Starbuck’s Existing Model is Capital Intensive

In general, franchises generate most of their revenue from the royalties and franchising fees that they receive from their franchisees: the more franchisees a company has, the more income it can make. However, Starbucks doesn’t franchise, and yet it’s generating more revenue than most of its competitors. How do they do it from a business sense, and how did they avoid common fundraising mistakes from the get-go??

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A key factor in Starbuck’s profitability is the price of the raw materials of its products. Starbuck’s overall profit margins are greatly affected by fluctuations in raw coffee bean prices, not to mention the cost of acquiring and managing human resources. This is, of course, risky: if prices for raw materials go up, Starbucks’ cost go up, and their EBITDA goes down.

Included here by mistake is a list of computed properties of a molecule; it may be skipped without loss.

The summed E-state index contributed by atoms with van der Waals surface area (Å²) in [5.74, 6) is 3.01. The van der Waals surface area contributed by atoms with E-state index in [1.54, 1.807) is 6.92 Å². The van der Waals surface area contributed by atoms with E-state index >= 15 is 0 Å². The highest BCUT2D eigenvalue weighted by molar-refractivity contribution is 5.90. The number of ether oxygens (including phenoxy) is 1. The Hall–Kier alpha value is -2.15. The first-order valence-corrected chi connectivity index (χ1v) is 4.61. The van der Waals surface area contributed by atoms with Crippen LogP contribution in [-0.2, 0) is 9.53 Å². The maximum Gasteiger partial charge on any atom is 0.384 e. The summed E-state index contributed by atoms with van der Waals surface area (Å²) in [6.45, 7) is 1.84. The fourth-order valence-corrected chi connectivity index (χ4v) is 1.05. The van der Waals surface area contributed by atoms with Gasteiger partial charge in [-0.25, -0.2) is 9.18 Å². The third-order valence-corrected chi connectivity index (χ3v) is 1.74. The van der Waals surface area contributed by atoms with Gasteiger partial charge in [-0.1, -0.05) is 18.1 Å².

However, the inverse is also true, which is why Starbucks is very active in keeping their entire supply chain ethically sourced: ethically sourced coffee is slightly more expensive, but the prices remain more stable. It also looks good for Starbucks’ CSR.

This allows Starbucks to more accurately monitor its finances, which in turn makes overall management more efficient, which, again, in turn, keeps profit margins healthy and thriving. By investing heavily in making great customer service synonymous with its corporate image and branding, Starbucks was able to expand without relying on a franchise model. IT was a very risky move, but one that proved profitable in the long run.